SAINT PAUL/MINNEAPOLIS, Minn. - The National Hockey League's (NHL) Minnesota Wild is pleased to announce that through a match program from the Prairie Island Indian Community for Wild game programs sold last season, the Prairie Island Indian Community has donated $95,882 to the Minnesota Wild Foundation. The donation was distributed evenly between Minnesota Hockey and a new Prairie Island Indian Community/Minnesota Wild Scholarship program allowing kids in St. Paul to play hockey that wouldn't otherwise have the opportunity. Also, for the second consecutive year, the Prairie Island Indian Community made an additional donation of $10,000 to Disabled Hockey in Minnesota.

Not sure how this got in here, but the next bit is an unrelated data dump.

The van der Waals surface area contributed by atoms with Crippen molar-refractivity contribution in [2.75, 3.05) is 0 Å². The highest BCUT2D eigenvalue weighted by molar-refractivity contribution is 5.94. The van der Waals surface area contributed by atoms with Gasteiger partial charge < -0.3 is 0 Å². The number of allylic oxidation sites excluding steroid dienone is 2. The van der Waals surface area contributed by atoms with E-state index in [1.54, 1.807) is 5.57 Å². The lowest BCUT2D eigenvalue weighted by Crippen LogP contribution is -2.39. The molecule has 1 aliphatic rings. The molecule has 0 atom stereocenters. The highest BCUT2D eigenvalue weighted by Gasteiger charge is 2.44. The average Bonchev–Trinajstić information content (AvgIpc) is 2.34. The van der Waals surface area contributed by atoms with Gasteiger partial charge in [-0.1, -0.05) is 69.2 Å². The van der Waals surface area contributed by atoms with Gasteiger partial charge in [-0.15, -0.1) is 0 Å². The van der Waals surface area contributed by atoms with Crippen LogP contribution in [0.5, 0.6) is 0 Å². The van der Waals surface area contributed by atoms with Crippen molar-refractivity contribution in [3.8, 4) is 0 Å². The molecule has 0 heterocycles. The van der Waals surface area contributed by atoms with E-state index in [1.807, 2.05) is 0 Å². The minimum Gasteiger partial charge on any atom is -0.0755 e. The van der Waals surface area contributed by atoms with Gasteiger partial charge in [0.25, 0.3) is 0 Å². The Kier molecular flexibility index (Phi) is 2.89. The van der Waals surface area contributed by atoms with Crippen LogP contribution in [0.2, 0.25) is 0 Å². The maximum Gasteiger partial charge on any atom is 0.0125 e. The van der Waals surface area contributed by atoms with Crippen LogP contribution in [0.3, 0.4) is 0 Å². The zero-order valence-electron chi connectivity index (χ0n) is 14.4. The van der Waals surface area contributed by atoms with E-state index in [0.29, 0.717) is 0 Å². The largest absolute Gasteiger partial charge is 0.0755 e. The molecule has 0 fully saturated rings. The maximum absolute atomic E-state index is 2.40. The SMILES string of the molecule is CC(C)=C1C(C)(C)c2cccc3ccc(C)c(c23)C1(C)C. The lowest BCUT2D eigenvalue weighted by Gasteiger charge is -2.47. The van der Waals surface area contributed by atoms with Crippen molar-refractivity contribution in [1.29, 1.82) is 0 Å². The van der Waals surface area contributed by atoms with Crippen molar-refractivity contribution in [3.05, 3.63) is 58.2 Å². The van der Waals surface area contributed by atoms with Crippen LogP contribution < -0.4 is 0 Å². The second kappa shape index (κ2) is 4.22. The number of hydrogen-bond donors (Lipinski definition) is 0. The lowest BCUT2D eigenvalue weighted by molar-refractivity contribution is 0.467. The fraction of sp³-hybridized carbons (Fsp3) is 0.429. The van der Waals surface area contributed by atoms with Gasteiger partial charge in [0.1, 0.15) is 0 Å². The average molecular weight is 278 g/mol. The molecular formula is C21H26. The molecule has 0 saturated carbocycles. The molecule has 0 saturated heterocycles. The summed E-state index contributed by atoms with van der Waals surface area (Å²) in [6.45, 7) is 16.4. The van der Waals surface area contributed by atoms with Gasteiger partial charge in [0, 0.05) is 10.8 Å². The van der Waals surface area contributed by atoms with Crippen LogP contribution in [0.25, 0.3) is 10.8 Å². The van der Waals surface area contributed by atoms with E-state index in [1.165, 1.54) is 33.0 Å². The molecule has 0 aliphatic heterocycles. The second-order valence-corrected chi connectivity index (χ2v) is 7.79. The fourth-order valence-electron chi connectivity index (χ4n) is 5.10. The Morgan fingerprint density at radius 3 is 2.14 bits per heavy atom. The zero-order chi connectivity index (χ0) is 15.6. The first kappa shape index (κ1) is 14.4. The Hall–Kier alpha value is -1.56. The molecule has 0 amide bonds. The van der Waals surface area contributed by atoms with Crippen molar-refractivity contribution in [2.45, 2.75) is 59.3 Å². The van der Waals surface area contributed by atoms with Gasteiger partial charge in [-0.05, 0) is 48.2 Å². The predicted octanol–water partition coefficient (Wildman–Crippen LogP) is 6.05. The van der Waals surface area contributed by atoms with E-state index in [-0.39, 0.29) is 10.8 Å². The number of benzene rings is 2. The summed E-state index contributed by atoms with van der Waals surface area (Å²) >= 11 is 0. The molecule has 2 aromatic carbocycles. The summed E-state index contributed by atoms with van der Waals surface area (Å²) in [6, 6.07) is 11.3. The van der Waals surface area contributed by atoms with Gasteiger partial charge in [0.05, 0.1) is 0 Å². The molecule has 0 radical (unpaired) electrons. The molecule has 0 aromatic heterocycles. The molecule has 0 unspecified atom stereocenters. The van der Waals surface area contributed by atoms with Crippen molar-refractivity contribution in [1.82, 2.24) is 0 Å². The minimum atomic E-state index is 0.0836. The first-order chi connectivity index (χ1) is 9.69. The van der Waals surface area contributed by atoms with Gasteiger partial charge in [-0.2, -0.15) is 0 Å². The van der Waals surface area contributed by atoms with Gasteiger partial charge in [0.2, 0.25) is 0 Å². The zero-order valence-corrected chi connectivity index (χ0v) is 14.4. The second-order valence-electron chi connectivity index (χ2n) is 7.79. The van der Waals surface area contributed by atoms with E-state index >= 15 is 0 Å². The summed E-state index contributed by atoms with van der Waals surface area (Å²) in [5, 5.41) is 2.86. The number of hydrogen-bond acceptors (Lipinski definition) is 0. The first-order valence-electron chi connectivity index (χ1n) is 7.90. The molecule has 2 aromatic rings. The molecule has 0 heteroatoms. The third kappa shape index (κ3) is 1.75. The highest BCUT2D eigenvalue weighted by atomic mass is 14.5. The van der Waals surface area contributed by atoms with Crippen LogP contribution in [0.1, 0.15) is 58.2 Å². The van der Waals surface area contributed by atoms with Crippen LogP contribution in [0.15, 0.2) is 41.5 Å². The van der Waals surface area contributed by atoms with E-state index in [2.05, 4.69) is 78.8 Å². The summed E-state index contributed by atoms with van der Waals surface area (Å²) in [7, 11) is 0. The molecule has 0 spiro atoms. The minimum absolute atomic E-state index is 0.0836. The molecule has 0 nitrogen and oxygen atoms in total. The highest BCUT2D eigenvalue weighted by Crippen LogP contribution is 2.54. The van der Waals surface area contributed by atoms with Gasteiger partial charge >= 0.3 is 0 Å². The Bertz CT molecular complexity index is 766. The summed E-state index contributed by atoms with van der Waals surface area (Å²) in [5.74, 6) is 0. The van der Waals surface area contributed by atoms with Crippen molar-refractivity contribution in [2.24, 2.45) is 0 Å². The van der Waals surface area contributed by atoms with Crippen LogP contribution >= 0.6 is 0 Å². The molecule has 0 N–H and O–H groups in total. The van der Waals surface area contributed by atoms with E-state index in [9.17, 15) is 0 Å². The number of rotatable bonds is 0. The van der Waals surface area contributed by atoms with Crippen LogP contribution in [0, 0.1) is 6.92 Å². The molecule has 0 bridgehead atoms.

"By making this generous donation, the Prairie Island Indian Community has, once again, shown their support and dedication to youth hockey in Minnesota," said Minnesota Wild Foundation Executive Director, Amy Woog Patnode. "This partnership allows us to contribute to something we feel is very important and do our part to help preserve the great hockey tradition of St. Paul and help families afford to play the game they love."
St. Paul families requiring financial assistance in order to keep their kids playing hockey were encouraged to apply for a scholarship which would credit their youth hockey association fees. The St. Paul associations that were eligible for the grants included players from Johnson/Como, Highland, Edgcumbe and Langford. There are currently 1,085 players registered in these four associations. A total of 212 applications were received from 177 families for the scholarship dollars. In late November 2010, $47,500 was awarded as partial or full scholarships distributed among 147 kids from 109 deserving St. Paul families. Recipients were chosen by the Prairie Island Indian Community/Minnesota Wild Scholarship Grant Committee.